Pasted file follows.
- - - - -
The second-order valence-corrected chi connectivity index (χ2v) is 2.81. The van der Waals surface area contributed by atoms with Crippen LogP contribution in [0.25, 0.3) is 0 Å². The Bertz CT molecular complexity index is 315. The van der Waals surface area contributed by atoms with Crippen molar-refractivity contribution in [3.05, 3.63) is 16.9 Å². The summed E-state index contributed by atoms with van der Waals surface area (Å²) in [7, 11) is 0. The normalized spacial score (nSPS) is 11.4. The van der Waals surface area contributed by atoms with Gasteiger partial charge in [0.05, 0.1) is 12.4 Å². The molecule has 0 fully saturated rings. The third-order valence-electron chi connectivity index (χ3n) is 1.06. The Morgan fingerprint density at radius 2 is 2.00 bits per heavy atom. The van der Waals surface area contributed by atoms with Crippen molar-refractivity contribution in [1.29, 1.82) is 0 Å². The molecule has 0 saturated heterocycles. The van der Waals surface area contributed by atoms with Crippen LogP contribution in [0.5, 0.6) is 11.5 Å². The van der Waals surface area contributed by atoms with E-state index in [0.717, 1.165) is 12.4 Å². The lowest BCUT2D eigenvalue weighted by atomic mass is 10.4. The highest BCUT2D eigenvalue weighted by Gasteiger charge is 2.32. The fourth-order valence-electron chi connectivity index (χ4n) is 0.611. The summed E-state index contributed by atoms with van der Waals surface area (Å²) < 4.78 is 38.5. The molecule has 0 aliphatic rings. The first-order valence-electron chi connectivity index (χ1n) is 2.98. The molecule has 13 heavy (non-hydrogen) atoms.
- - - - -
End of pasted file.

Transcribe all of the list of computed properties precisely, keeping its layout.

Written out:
The second-order valence-corrected chi connectivity index (χ2v) is 2.81. The van der Waals surface area contributed by atoms with Crippen LogP contribution in [0.25, 0.3) is 0 Å². The Bertz CT molecular complexity index is 315. The van der Waals surface area contributed by atoms with Crippen molar-refractivity contribution in [3.05, 3.63) is 16.9 Å². The summed E-state index contributed by atoms with van der Waals surface area (Å²) in [7, 11) is 0. The normalized spacial score (nSPS) is 11.4. The van der Waals surface area contributed by atoms with Gasteiger partial charge in [0.05, 0.1) is 12.4 Å². The molecule has 0 fully saturated rings. The third-order valence-electron chi connectivity index (χ3n) is 1.06. The Morgan fingerprint density at radius 2 is 2.00 bits per heavy atom. The van der Waals surface area contributed by atoms with Crippen molar-refractivity contribution in [1.29, 1.82) is 0 Å². The molecule has 0 saturated heterocycles. The van der Waals surface area contributed by atoms with Crippen LogP contribution in [0.5, 0.6) is 11.5 Å². The van der Waals surface area contributed by atoms with E-state index in [0.717, 1.165) is 12.4 Å². The lowest BCUT2D eigenvalue weighted by atomic mass is 10.4. The highest BCUT2D eigenvalue weighted by Gasteiger charge is 2.32. The fourth-order valence-electron chi connectivity index (χ4n) is 0.611. The summed E-state index contributed by atoms with van der Waals surface area (Å²) < 4.78 is 38.5. The molecule has 0 aliphatic rings. The first-order valence-electron chi connectivity index (χ1n) is 2.98. The molecule has 13 heavy (non-hydrogen) atoms.